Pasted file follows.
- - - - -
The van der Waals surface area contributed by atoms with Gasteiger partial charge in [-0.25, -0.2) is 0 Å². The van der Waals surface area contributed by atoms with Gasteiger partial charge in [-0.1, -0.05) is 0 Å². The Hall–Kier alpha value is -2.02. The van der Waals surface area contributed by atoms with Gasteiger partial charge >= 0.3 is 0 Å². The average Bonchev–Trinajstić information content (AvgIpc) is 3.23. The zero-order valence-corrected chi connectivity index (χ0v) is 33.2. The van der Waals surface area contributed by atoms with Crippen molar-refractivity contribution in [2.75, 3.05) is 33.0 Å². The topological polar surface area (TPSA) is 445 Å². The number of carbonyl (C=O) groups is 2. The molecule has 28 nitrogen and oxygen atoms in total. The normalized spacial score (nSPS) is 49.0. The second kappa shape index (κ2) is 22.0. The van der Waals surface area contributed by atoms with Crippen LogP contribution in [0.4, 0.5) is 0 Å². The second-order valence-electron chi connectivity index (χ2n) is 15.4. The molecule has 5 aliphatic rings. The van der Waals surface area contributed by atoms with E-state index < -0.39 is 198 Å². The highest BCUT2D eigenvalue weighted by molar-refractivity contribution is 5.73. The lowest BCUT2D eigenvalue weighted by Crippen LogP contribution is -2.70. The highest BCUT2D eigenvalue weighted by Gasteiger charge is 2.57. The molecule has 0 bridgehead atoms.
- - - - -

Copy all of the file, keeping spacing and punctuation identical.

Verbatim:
The van der Waals surface area contributed by atoms with Gasteiger partial charge in [-0.25, -0.2) is 0 Å². The van der Waals surface area contributed by atoms with Gasteiger partial charge in [-0.1, -0.05) is 0 Å². The Hall–Kier alpha value is -2.02. The van der Waals surface area contributed by atoms with Gasteiger partial charge >= 0.3 is 0 Å². The average Bonchev–Trinajstić information content (AvgIpc) is 3.23. The zero-order valence-corrected chi connectivity index (χ0v) is 33.2. The van der Waals surface area contributed by atoms with Crippen molar-refractivity contribution in [2.75, 3.05) is 33.0 Å². The topological polar surface area (TPSA) is 445 Å². The number of carbonyl (C=O) groups is 2. The molecule has 28 nitrogen and oxygen atoms in total. The normalized spacial score (nSPS) is 49.0. The second kappa shape index (κ2) is 22.0. The van der Waals surface area contributed by atoms with Crippen LogP contribution in [0.4, 0.5) is 0 Å². The second-order valence-electron chi connectivity index (χ2n) is 15.4. The molecule has 5 aliphatic rings. The van der Waals surface area contributed by atoms with E-state index < -0.39 is 198 Å². The highest BCUT2D eigenvalue weighted by molar-refractivity contribution is 5.73. The lowest BCUT2D eigenvalue weighted by Crippen LogP contribution is -2.70. The highest BCUT2D eigenvalue weighted by Gasteiger charge is 2.57. The molecule has 0 bridgehead atoms.